OTSL had observed what it called the “leaky bucket” problem; that is, a slow net loss in total attendees. Older audience members were leaving at a faster rate than younger people coming in, resulting in a net loss that could adversely affect the company’s future.
Before conducting any market research, OTSL developed two new programs to fix the leaky bucket. Opera Tastings provided a casual, low-stakes environment, introducing newcomers to opera by pairing food samples with operatic excerpts. Young Friends, for people under 45, offered a pre-performance buffet and open bar in OTSL’s outdoor garden area.
OTSL’s market research from focus groups and ticket-sale analysis helped them discover that the problem was more complex than the “leaky bucket” as traditionally understood: newcomers are purchasing less frequently and less expensive tickets than the core audience; meaning, the company needs multiple new households to replace each household of longtime patrons lost.
“We had hunches about what was going on, but having market research to back up our assumptions proved essential; not only did it save our lean organization substantial time and money, it was also liberating to base many key decisions on data,” said Gfaller.
OTSL adjusted programming, expanding certain activities while halting others that did not work. Not only focused on cultivating new audiences—in part through Opera Tastings and Young Friends—the company also aimed to convert them to repeat ticket buyers. While both programs have shown promise, OTSL is looking for ways to make these efforts more sustainable through sponsorships and donations. They will continue to experiment, analyze results based on market research and make adjustments, as they seek to resolve unanswered questions.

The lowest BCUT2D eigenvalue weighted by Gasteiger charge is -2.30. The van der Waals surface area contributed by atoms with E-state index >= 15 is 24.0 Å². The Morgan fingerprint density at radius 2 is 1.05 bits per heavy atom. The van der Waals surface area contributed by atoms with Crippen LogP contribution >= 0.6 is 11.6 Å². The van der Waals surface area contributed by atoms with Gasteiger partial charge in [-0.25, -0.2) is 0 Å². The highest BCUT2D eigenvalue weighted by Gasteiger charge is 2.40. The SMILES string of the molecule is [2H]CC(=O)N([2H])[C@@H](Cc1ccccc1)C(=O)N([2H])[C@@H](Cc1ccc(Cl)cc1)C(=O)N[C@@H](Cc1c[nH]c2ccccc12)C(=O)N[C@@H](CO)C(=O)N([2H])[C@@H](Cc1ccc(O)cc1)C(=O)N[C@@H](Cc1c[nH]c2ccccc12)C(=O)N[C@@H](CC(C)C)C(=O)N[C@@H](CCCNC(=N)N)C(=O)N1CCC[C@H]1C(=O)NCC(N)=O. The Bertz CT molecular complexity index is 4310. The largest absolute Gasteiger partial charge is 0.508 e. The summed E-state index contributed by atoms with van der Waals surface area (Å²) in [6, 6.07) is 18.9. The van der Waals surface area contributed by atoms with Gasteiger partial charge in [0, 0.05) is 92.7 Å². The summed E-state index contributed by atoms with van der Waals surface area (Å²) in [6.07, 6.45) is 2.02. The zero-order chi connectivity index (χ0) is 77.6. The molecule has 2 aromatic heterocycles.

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The BAS Stories series aims to capture preliminary insights from performing arts organizations who seek to build audiences in ways that can be sustained. In written and video formats, the stories especially focus on the use of market research to help leadership make more informed decisions about what is effective in reaching and retaining the audiences they desire. All stories in the series can be read and viewed on the Wallace website. A fifth story on music and dance presenter, World Music/CRASHarts, will be released in early 2019.